The handyman for our apartment is the worst flake. He says he'll be there at 11 and please call if there are any questions. He shows up at 3 demanding to know why I never called to confirm.

Today we had an appointment for 5:30. I busted a gut to get home and almost immediately cleared the path and took down the safety gate, took out all the recycling and made sure that everything he requested was in place to get the stove into our kitchen and our old stove out. At 5:40...nothing. The sitter looked out the door and found a little note saying that he left at 5:15 and that he'd be around tomorrow. I immediately called him, because we'll be out at a birthday party. He insists that he "knocked" but the sitter says she heard nothing and she was sitting in the next room within easy hearing of the door and what happens on the other side.

Now he wants the building manager to let him in. He says that we can just leave everything the way it is...he obviously doesn't have kids. So I told him that the gate goes back up and the storage furniture has to return to the hallway where it started and if he wants to come in tomorrow, it's up to him to clear it all and put it back the way he found it. If it's not, I'm complaining to the manager.

And no bread for him.

I was going to bake another loaf of that lovely kefir-sourdough rice bread, and it's now rising (hopefully) in our barely-functional old stove. (I figure I'll do it until I make the GAPS break...and that has to be after introducing nuts.) I'd better get back to (finally) pulling dinner together.

Thursday, September 25, 2008

The Rice Canary in a Disaccharide Coal Mine

Well, it's not a definite, objective, proven thing yet, but yesterday's flirtation with not eating rice yielded some interesting observations.

At about 1 pm I had chicken broth, a bit of meat, fruit, a slice of sourdough bread with a hunk of raw butter. The bread was Food For Life's "yeast-free" brown rice bread (the fact that it is probably a wild-yeasted sourdough hasn't hit their marketing department yet?), but I'm guessing that the disaccharide problem may be at least partly solved by the fermentation. I wasn't being a purist, just trying something new. At any rate, it felt different.

I got hungry again quickly and there were no snacks in sight. I haven't tried nuts since Little Moo was about 4 months old, so NT "crispy nuts" were out. The only portable food left were rice crackers which I decided to leave at home. I was shaking by the time I finished my workout and headed home at 6. When I got home I scoured the refrigerator for something I could eat quickly that wasn't just simple rice. The second slice of bread was frustratingly close to plain rice, but still felt different. Dinner included rice pasta, but it was still a day with an entire midday break from the stuff.

Last night I had no hives at all. Nothing even vaguely resembling them. Usually I get a tingle here or there by about 9 pm, even if no hives show up. I usually get rashes on the backs of my knees by then too, but they were also gone.

I'm wondering if I can get Little Moo squared away with some kind of nuts and start her on nut snacks instead of rice if those little rashes on the backs of her poor little knees will go away.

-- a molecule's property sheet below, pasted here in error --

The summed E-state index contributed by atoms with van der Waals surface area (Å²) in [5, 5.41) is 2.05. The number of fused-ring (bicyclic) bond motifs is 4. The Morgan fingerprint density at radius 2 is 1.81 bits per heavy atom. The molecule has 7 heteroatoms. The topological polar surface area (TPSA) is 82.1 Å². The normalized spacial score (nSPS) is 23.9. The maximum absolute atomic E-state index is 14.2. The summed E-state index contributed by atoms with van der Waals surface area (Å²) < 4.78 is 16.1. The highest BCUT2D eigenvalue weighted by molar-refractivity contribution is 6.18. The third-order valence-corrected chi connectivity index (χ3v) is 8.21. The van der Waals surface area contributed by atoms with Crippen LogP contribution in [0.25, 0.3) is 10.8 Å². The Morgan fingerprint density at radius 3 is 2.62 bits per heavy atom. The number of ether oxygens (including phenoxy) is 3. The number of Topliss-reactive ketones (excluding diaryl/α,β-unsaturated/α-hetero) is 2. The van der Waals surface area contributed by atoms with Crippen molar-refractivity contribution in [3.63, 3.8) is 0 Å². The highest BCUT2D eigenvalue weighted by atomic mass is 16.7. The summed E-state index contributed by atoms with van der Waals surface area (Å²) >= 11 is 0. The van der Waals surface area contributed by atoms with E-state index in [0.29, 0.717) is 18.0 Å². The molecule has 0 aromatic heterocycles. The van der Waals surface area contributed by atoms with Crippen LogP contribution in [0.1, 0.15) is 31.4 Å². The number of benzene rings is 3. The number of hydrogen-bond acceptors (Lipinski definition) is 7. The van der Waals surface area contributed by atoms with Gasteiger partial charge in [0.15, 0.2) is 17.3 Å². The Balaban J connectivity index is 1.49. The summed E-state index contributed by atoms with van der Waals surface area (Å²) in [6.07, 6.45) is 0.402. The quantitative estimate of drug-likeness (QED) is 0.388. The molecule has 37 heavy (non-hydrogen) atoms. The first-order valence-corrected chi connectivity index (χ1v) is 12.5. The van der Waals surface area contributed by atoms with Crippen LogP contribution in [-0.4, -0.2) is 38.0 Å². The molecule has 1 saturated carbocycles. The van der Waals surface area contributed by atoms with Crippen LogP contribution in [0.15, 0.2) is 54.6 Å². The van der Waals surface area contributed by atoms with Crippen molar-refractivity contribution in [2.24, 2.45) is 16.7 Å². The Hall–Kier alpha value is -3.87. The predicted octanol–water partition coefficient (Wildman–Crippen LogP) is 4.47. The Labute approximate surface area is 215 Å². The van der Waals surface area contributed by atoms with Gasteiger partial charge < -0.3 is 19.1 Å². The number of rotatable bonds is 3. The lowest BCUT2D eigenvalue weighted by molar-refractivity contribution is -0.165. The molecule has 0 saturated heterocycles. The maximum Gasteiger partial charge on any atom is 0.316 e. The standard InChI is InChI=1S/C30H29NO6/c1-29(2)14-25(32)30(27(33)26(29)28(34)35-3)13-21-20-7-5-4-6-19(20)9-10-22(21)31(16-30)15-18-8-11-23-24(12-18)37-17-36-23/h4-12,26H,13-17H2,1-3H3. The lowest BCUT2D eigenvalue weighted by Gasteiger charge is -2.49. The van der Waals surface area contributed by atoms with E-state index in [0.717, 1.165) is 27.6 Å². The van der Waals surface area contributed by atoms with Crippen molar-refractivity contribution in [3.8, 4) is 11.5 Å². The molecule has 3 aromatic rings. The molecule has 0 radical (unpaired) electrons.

Unfortunately, if I find that nuts are not a possibility for us, the GAPS diet will not work in our case. There's just not enough on the menu that I can make that can be stored well at room temperature and taken out of the house for lunches or snacks. I've tried squash and other starchy veggies with her and she simply won't touch them no matter what the incarnation. I'm also afraid that Dr. Cowan simply prescribes this diet for everyone who comes into his office and isn't really looking that closely or thinking about options for the truly eating-impaired.

Tuesday, September 23, 2008


Well, the fun is over...for now. I have to put my rice away and eat other things. It's time for least it will be after I make my next big grocery run. It's not so different from my normal diet, actually, except for the lack of rice, which is a major staple for me. Just to try it, I went this afternoon without rice, just broth, fruit. I was super-hungry by 5 and not yet home. Meat is so expensive that actually having a piece with each meal will be pretty cost-prohibitive. Sigh. And coconut flour is also kinda pricey. On the other hand, the food is so much BETTER! It would be supercostly to buy it premade, even if that were possible. 

Sunday, September 21, 2008

Two starters later....and other bits.

I don't have pictures this time, but I got the bread to work. It's not a true sourdough, though. The soured rice flour was so strong that anything I made out of it tasted off. Someone named Loztnausten made a meringue-based cold-fermented (?) "Almost Anything-Free Sourdough Bread" with kefired flour. So that's what I did. She used kefired apple juice, which would be off-limits to us, so I used our tried-and-true starter-based coconut milk kefir. The resulting bread is light and yeasty tasting, almost sweet. It has a texture and taste that reminds me a bit of one of those cheese danishes that I couldn't dream of eating any more. I think in a gas oven, it would have risen much better, but even a bit heavy, it's delicious! 

I was so excited with her blog that I actually e-mailed her. She never answered, of course, but then, she might have noticed all the links that hook up with my name that have to do with San Francisco dance and theater and decided that I might be sent from the devil. Her profile indicates that she's a homeschooling Christian mother of 3. I am refusing to make any assumptions that she'd hate me simply because I live in a city where a same-sex couple holding hands walking down the street is a normal sight, or that I'm a Jew, or worse perhaps, a dancer. Or maybe I am and I'm completely paranoid. So perhaps she's just busy with her three children and her kitchen, and why do I think everyone responds to e-mails?